In today's players, Robertson sees some elements of his style in Kidd and Kobe Bryant.
Among the rest, however ...
"Some of these players seem like they've never touched a basketball," he said. "Coming down, taking a long jump shot every time is not playing basketball."
The man who set the NBA assists record--surpassed by Johnson and then John Stockton--can still dish out opinions on any number of topics.
He thinks that college athletes would get into less trouble if they had to stay on campus, that the NFL does a better job than any other sport when it comes to honoring its past heroes, that athletic shoe companies should market to more people than those 18-24, and that corporate America is too skewed toward the big companies.
That last opinion was ventured while discussing the chemical, sanitation management and corrugated packaging companies he runs.
Robertson, 63, still attends games at Cincinnati, where he was a three-time national college player of the year and led the Bearcats to the Final Four twice.
He'll tune in to watch a few NBA teams on television.
"I like the Lakers, Sacramento, San Antonio," Robertson said. "I like to watch Minnesota sometimes. Some teams I don't want to watch, they're not worth mentioning. I don't think they're very competitive. The organizations have not done a good job selecting [players]."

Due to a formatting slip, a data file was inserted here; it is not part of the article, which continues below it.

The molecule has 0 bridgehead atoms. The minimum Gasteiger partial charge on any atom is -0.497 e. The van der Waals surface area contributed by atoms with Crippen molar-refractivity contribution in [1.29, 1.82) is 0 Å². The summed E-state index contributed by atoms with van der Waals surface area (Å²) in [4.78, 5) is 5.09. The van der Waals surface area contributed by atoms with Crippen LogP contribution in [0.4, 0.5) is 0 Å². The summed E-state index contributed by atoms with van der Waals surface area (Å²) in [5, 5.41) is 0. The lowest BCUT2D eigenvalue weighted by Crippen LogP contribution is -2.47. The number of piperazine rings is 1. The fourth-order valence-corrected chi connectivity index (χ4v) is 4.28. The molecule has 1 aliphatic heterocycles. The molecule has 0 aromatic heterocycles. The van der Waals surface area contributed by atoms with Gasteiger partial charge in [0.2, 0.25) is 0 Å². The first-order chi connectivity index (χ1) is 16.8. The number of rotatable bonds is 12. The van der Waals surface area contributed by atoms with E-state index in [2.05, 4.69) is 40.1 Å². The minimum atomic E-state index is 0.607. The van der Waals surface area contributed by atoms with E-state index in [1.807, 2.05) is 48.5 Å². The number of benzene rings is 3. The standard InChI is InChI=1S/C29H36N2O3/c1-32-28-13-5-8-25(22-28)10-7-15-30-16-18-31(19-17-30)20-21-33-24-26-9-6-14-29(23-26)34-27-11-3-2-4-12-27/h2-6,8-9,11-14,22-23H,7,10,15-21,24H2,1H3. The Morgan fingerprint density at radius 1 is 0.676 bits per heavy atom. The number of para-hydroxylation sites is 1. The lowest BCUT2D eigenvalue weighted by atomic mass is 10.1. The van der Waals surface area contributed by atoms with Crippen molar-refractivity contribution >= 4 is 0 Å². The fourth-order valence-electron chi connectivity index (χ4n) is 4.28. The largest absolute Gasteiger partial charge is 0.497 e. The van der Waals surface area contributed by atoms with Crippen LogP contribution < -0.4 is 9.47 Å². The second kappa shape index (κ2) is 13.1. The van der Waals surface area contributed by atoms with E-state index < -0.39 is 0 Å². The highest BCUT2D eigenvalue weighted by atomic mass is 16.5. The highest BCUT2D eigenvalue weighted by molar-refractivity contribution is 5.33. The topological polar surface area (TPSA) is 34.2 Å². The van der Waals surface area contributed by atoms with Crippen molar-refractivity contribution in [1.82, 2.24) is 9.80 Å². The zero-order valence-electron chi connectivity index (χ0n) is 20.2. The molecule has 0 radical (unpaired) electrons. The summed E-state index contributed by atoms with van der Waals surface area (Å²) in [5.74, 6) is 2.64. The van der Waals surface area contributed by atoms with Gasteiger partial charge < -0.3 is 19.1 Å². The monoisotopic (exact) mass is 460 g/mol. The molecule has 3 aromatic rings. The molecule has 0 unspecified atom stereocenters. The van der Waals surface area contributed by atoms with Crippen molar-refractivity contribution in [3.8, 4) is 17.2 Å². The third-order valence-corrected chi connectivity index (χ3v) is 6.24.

Robertson's philosophy is that the game is won from the free-throw line and below. He said the Detroit Pistons understand the concept, which is why they're winning, even though they don't have any "star" players besides Jerry Stackhouse.
Forty years after Robertson's landmark achievement, there were 29 triple-doubles posted this season. In 1961-62, that was just an average couple of months for Robertson.
Although, when you think about it, there was nothing average about it.
J.A. Adande can be reached at email@example.com.
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*--* Doubling Up When Oscar Robertson, right, joined the Cincinnati Royals in 1960, the term "triple-double" wasn't in use in the NBA. Robertson was ahead of his time: through his first four pro seasons he was averaging a triple-double: Points Rebounds Assists Season Per Game Per Game Per Game 1960-61 30.5 10.1 9.7 1961-62 30.8 12.5 11.4 1962-63 28.3 10.4 9.5 1963-64 31.4 9.9 11.0 Totals 30.2 10.7 10.4